I is for Iron–A to Z Blog Challenge


Iron meteoriteI is for Iron

Symbols in Stories from Around the World

People can rule “with an iron fist” or lived during the “Iron Age” or cheer a hero named “Iron Man.” This metal is strong and durable and means that across many lands.

Ancient civilizations had the Stone, Bronze, and Iron Ages.  Though the length of time within each age varied by region, it was thought that the Iron Age ended before the rise of the Romans.  The Greeks saw iron in much of what they made and attributed the strength of iron to Ares, the god of war.  There is even a company today called Ares Iron.

Iron sometimes is within the story indirectly.  Blacksmithing and craftsmanship are highly valued in many cultures.  These blacksmiths could get big egos and even a bit of mischief in how they interacted with others.  Wicked John was nice to St. Peter in disguise, and then received three wishes that got people stuck or trapped within his blacksmithing shop.

The Chinese, the Egyptians, and the Islamic people all saw iron as something evil or representing the underworld.  The Chinese dragon, revered and welcomed, iron.  As these dragons brought blessings and prosperity to the people, then having iron was not desired.  Yet, many European countries saw iron to combat against evil such as witches and vampires.

Iron can fall from the sky and are then known as thunderbolt iron or meteoric iron.  Many meteors fell in the Tibetan area and many iron jewelry or weapons made from these pieces were thought to be filled with magic.

In fact, for some European cultures, any found iron was considered lucky.  Finding old horseshoes caught on as to hold luck when nailed a certain way above the doorway (pointing up or down is debated).  For some African tribes, iron was imbued with the life force.  In Southern China, the iron-tree blooms every 60 years and blesses others with longevity.  Iron could be represented by the color black and stand for determination and justice.  This does contrast with the general view of the Chinese for iron, though it is nice to know that iron has its redeeming qualities.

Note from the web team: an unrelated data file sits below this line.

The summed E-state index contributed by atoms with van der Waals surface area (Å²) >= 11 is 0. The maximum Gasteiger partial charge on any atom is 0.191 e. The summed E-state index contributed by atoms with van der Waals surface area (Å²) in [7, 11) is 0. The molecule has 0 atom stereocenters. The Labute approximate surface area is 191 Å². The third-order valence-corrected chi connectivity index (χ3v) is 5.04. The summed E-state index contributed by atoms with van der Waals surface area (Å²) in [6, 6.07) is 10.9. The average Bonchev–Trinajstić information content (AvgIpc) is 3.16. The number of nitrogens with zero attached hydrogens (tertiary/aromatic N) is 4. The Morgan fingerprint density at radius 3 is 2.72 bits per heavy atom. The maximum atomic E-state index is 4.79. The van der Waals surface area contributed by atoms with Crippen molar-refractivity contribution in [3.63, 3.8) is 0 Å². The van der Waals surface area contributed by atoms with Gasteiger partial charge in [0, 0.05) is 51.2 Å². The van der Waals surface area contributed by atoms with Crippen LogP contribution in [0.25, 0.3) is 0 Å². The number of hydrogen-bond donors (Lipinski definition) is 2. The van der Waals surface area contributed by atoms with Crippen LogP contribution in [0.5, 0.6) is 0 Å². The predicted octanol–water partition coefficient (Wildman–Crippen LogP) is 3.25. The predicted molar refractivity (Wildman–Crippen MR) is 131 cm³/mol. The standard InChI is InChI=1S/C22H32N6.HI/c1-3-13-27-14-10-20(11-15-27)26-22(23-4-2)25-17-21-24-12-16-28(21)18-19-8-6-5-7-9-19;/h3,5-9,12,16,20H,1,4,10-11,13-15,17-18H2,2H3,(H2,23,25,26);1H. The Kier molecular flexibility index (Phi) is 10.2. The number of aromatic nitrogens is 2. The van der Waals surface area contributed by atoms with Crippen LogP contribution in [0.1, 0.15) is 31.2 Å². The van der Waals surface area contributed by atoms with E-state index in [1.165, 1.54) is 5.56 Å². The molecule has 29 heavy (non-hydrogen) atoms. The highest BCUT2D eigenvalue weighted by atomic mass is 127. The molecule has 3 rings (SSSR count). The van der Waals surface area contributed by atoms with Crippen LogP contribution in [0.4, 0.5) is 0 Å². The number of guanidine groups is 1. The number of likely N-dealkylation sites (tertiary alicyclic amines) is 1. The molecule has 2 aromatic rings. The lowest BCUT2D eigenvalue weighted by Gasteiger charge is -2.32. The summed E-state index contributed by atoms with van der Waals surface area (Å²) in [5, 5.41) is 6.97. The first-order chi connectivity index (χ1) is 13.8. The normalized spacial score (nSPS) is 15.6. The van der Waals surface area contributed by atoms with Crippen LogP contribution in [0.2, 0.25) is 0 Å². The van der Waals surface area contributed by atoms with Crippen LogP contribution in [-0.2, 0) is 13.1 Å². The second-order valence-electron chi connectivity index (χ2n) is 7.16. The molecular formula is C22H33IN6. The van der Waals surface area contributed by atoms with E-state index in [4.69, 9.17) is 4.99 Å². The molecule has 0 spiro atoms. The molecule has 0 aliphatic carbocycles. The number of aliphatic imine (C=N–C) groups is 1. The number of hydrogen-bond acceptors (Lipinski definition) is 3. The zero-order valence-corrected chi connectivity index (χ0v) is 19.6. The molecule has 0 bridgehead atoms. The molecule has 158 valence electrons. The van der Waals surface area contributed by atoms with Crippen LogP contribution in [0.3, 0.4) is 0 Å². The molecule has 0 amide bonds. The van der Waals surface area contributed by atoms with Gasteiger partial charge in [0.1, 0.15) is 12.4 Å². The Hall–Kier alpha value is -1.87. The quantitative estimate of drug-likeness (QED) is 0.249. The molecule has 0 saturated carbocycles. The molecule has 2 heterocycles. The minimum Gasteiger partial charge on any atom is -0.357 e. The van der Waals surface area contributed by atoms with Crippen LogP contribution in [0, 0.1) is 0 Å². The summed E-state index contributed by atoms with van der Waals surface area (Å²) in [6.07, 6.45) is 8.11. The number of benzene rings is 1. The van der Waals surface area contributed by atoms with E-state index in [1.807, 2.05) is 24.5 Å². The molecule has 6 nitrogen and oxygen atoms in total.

Some stories that involve iron:

  • “Wicked John and the Devil,” American southern tale, a normally wicked man has a good day and gains three wishes and makes it possible to trick the Devil when coming to take the wicked man away
  • “Princess and the Glass Mountain” or sometimes known as “Iron John,” Swedish folktale, a dwarf named Iron John is captured by the king and then released by the prince (who must be punished as a result) and this prince eventually saves the princess on the mountain after wearing three different sets of armors (iron being one of them) as a gift from Iron John
  • “Loki and the Dwarves,” Norse tale, Loki cut Sif’s golden hair and must trick some dwarves to craft new hair out of gold as well as other legendary pieces such as Thor’s hammer and Odin’s ring Draupnir

What stories do you know that involves iron?  Do you know any stories that has blacksmithing?  Please comment below and share with others of this post.

While you enjoy this blog, Story Crossroads has year-round offerings including the culminating Festival on May 24, 2017 (see schedule here: https://storycrossroads.com/2017-schedule/).  

We thank our fiscal sponsor, the Utah Storytelling Guild, as well as our funders such as the National Endowment for the Arts, the Utah Division of Arts and Museums, the Western States Arts Federation, Utah Humanities, the City of Murray, the South Jordan Arts Council, the Nubian Storytellers of Utah Leadership and many other individuals. Join us in the support by attending or donating or both! (Click here to go directly to donation page.

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